2002 Annual

Tuesday, 15 January 2002: 4:00 PM
Mesoscale Atmospheric Circulations
Clifford F. Mass, University of Washington, Seattle, WA
Although Dick Reed's work on the larger scales is perhaps best known, he has made a number of significant contributions regarding mesoscale phenomena, and particularly those forced by orography. Much of this work was stimulated by his active interest in the weather of the regions in which he has resided.

Early in his career in Boston, Dick examined the effects of melting on snow level descent, and soon after his arrival in Seattle he published work on the "flying saucers" over Mount Rainier generated by mountain waves. The loss of the Hood Canal Bridge in 1979 stimulated his study of trough and low generation in the lee of orographic barriers, while his experience with damaging winds along the western slopes of the Cascades stimulated papers on downslope windstorms and gap flows. Clearly, Dick's interest in mesoscale circulations was not limited to orography and extended to research on polar lows and comma clouds (to be reviewed by Erik Ramussen) and high amplitude gravity waves embedded in cyclonic systems.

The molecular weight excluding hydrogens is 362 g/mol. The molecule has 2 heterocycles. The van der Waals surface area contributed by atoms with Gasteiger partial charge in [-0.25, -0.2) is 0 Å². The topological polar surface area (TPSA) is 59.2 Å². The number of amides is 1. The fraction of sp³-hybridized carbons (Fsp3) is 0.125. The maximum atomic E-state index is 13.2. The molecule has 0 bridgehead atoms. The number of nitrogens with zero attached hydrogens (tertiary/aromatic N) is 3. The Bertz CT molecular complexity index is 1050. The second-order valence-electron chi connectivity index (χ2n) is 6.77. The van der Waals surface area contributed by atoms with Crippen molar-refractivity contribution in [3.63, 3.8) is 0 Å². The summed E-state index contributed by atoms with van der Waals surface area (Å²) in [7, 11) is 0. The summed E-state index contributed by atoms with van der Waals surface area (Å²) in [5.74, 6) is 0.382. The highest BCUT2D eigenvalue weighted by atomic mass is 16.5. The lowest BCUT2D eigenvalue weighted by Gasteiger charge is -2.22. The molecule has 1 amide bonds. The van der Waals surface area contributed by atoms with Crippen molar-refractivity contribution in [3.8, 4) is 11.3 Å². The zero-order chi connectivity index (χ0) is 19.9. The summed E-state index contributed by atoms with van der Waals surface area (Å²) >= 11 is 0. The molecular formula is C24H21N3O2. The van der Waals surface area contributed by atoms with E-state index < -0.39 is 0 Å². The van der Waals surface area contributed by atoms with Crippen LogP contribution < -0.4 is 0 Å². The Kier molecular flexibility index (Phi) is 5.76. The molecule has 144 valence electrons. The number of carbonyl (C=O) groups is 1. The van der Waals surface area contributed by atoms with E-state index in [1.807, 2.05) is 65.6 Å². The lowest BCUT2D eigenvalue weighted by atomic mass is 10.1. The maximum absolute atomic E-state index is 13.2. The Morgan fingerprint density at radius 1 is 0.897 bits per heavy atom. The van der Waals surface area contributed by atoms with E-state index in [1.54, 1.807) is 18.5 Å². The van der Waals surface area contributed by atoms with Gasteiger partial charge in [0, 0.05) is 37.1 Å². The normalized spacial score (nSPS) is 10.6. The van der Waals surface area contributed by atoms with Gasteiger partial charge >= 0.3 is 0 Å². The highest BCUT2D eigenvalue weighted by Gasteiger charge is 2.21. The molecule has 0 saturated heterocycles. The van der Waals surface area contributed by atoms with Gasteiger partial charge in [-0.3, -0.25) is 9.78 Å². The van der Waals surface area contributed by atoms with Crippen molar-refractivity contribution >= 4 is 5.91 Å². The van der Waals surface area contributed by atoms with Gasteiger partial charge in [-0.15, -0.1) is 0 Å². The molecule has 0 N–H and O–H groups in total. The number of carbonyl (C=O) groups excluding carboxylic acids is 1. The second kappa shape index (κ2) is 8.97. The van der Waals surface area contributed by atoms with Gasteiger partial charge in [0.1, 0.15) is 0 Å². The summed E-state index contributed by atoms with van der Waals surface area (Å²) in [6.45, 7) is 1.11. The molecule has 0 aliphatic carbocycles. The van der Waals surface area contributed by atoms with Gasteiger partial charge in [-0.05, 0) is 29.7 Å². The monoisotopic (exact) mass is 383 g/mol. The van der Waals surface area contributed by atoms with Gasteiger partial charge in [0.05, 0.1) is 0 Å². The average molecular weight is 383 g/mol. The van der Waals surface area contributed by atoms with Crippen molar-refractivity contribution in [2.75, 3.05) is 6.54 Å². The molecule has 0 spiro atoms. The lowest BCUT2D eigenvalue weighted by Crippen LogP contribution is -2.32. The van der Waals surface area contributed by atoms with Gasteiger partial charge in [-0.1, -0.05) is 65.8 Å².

Dick's interest and enthusiasm for understanding and forecasting mesoscale features has stimulated a number of students during the years, and some of the resulting "second hand" work will be noted at the end of this presentation.

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